Punk and protest are old friends. In keeping with that tradition, members of the St. Louis music community have organized a concert this Sunday, August 31, with the proceeds going toward two organizations: Missourians Organizing for Reform & Empowerment and the Organization for Black Struggle. The benefit show, hosted by the Ready Room (4195 Manchester Avenue), features nearly twenty acts in a six-hour span -- a power run of regional music in solidarity with the daily struggles of protestors made more evident by the recent events in Ferguson.
"I have a lot of good friends who are really concerned with what's happening, and they couldn't figure out how to contribute or help. I wanted to give other people the opportunity to help the cause in some way. I just happen to know a lot of really good musicians," says Joseph Sulier of Life Like.
Sulier might be better known for his voice in many local punk bands over the last decade, but this week he works as a community organizer. Last Friday he reached out to many local artists and built a diverse lineup that reflects not only punk, but a huge variety of genres.
With acts like Blood Shaman and No Class traveling from Kansas City to perform, Sulier hopes the lineup will attract a wide range of concertgoers. The show will feature limited-edition releases from the punk community, such as St. Louis ex-pat Mark Plant's Military Police, among other unannounced surprises.
"You shouldn't have to pay a penalty for standing up for your rights," Sulier adds, speaking on the struggles and confrontations that protesters have had with police. This belief is the impetus behind choosing MORE's Legal Defense Fund for Justice for Mike Brown, which was set up to support those who were arrested for protesting in recent weeks. And although Sulier ultimately organized the lineup for the event, he did so with the help of local activist Stephen Houldsworth.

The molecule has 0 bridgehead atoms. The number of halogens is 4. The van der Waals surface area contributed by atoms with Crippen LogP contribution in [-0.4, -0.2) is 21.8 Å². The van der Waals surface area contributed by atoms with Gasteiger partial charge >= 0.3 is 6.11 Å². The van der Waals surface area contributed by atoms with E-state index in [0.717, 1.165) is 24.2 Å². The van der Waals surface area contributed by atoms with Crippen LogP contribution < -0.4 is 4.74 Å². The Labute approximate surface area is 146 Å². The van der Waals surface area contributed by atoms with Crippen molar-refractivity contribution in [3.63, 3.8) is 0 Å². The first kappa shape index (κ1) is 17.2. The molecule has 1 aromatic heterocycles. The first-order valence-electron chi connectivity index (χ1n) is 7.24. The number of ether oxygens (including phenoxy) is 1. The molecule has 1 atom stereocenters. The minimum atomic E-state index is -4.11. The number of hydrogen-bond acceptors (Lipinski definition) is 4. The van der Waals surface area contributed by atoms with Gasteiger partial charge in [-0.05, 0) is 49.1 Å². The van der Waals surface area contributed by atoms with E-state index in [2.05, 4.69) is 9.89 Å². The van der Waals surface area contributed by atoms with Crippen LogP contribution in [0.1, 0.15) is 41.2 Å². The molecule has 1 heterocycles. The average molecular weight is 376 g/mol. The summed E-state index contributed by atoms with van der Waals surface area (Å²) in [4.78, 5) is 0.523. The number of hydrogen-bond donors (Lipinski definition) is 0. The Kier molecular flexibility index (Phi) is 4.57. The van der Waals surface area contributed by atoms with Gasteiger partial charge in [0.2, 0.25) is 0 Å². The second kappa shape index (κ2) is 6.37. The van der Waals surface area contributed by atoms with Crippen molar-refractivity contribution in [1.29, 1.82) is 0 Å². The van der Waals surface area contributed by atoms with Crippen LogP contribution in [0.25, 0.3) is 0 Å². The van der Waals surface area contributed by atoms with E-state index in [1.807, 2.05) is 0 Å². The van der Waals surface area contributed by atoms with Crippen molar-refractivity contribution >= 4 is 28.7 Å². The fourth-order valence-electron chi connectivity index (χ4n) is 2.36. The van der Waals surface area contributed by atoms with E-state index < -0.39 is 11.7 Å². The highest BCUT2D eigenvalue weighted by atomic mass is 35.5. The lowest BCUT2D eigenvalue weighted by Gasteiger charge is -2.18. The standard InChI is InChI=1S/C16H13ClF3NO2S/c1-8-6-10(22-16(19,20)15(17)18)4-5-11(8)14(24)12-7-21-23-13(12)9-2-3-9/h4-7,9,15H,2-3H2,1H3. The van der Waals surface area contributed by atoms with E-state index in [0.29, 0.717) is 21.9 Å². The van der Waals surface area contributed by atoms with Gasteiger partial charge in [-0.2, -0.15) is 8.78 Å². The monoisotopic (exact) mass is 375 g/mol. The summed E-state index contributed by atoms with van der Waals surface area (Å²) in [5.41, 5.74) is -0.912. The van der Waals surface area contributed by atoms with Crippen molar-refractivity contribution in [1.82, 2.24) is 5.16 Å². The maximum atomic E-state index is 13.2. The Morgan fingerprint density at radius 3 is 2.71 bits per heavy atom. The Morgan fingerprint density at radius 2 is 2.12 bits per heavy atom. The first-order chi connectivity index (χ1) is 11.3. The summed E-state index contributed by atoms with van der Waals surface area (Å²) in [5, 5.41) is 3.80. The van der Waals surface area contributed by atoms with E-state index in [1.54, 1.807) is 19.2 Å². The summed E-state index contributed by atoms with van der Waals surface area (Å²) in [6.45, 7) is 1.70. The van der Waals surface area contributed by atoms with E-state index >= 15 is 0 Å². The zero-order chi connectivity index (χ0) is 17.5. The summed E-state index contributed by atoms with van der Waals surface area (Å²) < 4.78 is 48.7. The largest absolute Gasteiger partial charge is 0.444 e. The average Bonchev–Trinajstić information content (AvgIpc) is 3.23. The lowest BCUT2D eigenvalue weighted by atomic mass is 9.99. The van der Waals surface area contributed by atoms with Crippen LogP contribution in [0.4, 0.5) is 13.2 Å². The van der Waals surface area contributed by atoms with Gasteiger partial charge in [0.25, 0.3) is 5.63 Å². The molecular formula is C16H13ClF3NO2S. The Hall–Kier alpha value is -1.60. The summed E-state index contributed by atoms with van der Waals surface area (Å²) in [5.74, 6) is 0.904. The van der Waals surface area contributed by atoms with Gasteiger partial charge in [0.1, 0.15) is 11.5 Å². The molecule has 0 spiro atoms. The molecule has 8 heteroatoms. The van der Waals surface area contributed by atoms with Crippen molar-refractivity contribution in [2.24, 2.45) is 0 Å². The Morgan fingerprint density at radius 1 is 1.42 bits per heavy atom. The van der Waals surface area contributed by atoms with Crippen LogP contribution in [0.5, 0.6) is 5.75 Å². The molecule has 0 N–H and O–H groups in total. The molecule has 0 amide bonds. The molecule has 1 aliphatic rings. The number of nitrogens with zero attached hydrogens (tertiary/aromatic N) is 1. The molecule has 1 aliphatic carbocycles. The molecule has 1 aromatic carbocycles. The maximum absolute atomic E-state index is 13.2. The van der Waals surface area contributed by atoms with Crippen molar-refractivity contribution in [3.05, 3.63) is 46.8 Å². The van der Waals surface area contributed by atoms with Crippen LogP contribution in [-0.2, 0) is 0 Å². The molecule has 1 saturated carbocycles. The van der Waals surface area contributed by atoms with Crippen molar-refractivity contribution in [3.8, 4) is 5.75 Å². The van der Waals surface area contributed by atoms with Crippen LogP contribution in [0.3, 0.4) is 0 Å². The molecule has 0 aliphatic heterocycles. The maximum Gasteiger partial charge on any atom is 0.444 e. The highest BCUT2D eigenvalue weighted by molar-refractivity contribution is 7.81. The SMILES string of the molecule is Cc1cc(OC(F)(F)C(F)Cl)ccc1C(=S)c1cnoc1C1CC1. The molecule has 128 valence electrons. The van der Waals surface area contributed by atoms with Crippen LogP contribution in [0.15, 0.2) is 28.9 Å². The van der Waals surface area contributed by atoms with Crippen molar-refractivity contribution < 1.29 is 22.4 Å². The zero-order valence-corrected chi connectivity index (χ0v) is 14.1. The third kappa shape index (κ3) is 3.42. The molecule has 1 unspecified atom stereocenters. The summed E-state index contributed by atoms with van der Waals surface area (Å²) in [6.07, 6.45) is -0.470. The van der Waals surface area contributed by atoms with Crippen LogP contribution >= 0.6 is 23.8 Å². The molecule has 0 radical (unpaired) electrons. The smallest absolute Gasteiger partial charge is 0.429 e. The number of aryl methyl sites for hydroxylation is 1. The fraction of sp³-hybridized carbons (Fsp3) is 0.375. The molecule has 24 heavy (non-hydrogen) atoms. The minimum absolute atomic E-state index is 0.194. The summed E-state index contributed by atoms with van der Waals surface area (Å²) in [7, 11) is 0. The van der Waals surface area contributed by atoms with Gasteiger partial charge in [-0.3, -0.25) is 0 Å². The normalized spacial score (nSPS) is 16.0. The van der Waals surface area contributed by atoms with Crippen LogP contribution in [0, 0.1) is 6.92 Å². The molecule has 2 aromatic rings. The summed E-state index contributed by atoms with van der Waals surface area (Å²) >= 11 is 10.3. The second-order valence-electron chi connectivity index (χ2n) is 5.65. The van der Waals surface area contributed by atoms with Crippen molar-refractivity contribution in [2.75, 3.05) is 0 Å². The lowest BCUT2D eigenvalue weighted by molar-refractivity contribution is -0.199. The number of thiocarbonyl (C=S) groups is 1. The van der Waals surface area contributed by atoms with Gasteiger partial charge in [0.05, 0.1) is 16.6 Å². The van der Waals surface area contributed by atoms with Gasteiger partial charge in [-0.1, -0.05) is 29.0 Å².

Video playlist of "Bands Up, Don't Shoot arranged by Graham Matthews.
"One of the things we wanted to do was donate to local organizations that work on issues of institutional and structural racism. We were thinking about who is going to continue to deal with the struggle, with the underlying problem. Neither organization was created just in response to this situation," Houldsworth says.
Although Houldsworth has been involved in a number of protests around the city, he and Sulier actually connected over Facebook. The two were up late watching the live streams and ended up discussing ways they could contribute.
"Some people will be there because they think it's a good cause, but some people have been significantly affected and want to pour their energy into something. This is just another way to show support for a community in need," Houldsworth adds.
On Sunday the Ready Room's doors will open at 4:30 p.m. Music will start at 5 p.m. and because of the extensive lineup, sets will run no longer than twenty minutes. The entire concert is expected to be finished by 10:30 p.m., and both Houldsworth and Sulier assure us that everything will be adhering strictly to schedule. Tickets are available for $5 via Ticketfly.
Click through for the full lineup and accompanying videos.
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